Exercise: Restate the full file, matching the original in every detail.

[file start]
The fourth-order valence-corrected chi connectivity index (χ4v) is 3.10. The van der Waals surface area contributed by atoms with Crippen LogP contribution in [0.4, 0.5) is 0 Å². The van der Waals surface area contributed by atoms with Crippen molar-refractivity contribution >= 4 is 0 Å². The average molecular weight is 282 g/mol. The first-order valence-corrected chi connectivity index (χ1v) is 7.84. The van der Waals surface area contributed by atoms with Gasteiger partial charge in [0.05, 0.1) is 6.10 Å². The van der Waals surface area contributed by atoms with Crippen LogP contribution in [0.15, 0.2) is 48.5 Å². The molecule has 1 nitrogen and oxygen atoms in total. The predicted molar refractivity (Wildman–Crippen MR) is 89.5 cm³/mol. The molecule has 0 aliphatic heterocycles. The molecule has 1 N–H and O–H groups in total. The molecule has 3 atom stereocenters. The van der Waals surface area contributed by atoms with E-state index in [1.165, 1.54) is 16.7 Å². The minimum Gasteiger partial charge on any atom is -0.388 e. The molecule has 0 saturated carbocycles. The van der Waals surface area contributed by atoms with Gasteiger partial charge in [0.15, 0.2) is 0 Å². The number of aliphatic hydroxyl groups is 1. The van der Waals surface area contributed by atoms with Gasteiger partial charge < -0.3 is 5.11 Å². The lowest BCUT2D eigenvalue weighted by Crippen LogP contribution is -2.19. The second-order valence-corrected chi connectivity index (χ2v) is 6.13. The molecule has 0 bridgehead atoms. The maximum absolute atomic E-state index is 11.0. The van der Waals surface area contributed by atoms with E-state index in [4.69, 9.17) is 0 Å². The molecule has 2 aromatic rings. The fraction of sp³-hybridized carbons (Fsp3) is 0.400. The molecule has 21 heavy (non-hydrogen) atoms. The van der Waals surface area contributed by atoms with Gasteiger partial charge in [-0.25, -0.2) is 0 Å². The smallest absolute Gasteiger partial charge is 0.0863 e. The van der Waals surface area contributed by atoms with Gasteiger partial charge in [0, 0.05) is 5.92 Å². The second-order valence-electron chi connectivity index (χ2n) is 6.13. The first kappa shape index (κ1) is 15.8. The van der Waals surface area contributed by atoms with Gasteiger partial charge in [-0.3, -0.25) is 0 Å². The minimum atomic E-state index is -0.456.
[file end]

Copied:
The fourth-order valence-corrected chi connectivity index (χ4v) is 3.10. The van der Waals surface area contributed by atoms with Crippen LogP contribution in [0.4, 0.5) is 0 Å². The van der Waals surface area contributed by atoms with Crippen molar-refractivity contribution >= 4 is 0 Å². The average molecular weight is 282 g/mol. The first-order valence-corrected chi connectivity index (χ1v) is 7.84. The van der Waals surface area contributed by atoms with Gasteiger partial charge in [0.05, 0.1) is 6.10 Å². The van der Waals surface area contributed by atoms with Crippen LogP contribution in [0.15, 0.2) is 48.5 Å². The molecule has 1 nitrogen and oxygen atoms in total. The predicted molar refractivity (Wildman–Crippen MR) is 89.5 cm³/mol. The molecule has 0 aliphatic heterocycles. The molecule has 1 N–H and O–H groups in total. The molecule has 3 atom stereocenters. The van der Waals surface area contributed by atoms with E-state index in [1.165, 1.54) is 16.7 Å². The minimum Gasteiger partial charge on any atom is -0.388 e. The molecule has 0 saturated carbocycles. The van der Waals surface area contributed by atoms with Gasteiger partial charge in [0.15, 0.2) is 0 Å². The number of aliphatic hydroxyl groups is 1. The van der Waals surface area contributed by atoms with Gasteiger partial charge < -0.3 is 5.11 Å². The lowest BCUT2D eigenvalue weighted by Crippen LogP contribution is -2.19. The second-order valence-corrected chi connectivity index (χ2v) is 6.13. The molecule has 0 bridgehead atoms. The maximum absolute atomic E-state index is 11.0. The van der Waals surface area contributed by atoms with E-state index in [4.69, 9.17) is 0 Å². The molecule has 2 aromatic rings. The fraction of sp³-hybridized carbons (Fsp3) is 0.400. The molecule has 21 heavy (non-hydrogen) atoms. The van der Waals surface area contributed by atoms with Gasteiger partial charge in [-0.25, -0.2) is 0 Å². The smallest absolute Gasteiger partial charge is 0.0863 e. The van der Waals surface area contributed by atoms with Gasteiger partial charge in [0, 0.05) is 5.92 Å². The second-order valence-electron chi connectivity index (χ2n) is 6.13. The first kappa shape index (κ1) is 15.8. The van der Waals surface area contributed by atoms with Gasteiger partial charge in [-0.3, -0.25) is 0 Å². The minimum atomic E-state index is -0.456.